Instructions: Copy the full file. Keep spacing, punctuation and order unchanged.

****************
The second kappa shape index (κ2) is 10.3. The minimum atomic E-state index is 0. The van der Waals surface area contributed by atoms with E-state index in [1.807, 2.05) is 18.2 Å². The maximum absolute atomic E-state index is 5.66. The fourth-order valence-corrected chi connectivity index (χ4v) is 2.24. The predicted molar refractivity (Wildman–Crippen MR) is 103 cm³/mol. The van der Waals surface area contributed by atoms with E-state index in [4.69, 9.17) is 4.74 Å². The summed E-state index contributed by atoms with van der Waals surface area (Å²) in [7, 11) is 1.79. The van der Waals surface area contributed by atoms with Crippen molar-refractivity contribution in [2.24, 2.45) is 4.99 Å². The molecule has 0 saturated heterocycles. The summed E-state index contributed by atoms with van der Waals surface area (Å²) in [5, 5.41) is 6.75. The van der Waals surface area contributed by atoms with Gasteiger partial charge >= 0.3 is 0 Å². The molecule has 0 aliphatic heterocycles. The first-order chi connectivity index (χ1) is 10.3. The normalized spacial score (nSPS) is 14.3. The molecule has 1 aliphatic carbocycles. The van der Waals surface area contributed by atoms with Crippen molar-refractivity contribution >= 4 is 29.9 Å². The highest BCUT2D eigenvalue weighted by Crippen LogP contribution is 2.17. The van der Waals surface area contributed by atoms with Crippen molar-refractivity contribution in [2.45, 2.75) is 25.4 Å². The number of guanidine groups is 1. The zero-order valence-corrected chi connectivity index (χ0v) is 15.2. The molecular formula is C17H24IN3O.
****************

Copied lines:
The second kappa shape index (κ2) is 10.3. The minimum atomic E-state index is 0. The van der Waals surface area contributed by atoms with E-state index in [1.807, 2.05) is 18.2 Å². The maximum absolute atomic E-state index is 5.66. The fourth-order valence-corrected chi connectivity index (χ4v) is 2.24. The predicted molar refractivity (Wildman–Crippen MR) is 103 cm³/mol. The van der Waals surface area contributed by atoms with E-state index in [4.69, 9.17) is 4.74 Å². The summed E-state index contributed by atoms with van der Waals surface area (Å²) in [7, 11) is 1.79. The van der Waals surface area contributed by atoms with Crippen molar-refractivity contribution in [2.24, 2.45) is 4.99 Å². The molecule has 0 saturated heterocycles. The summed E-state index contributed by atoms with van der Waals surface area (Å²) in [5, 5.41) is 6.75. The van der Waals surface area contributed by atoms with Gasteiger partial charge >= 0.3 is 0 Å². The molecule has 0 aliphatic heterocycles. The first-order chi connectivity index (χ1) is 10.3. The normalized spacial score (nSPS) is 14.3. The molecule has 1 aliphatic carbocycles. The van der Waals surface area contributed by atoms with Crippen molar-refractivity contribution >= 4 is 29.9 Å². The highest BCUT2D eigenvalue weighted by Crippen LogP contribution is 2.17. The van der Waals surface area contributed by atoms with Crippen molar-refractivity contribution in [2.45, 2.75) is 25.4 Å². The number of guanidine groups is 1. The zero-order valence-corrected chi connectivity index (χ0v) is 15.2. The molecular formula is C17H24IN3O.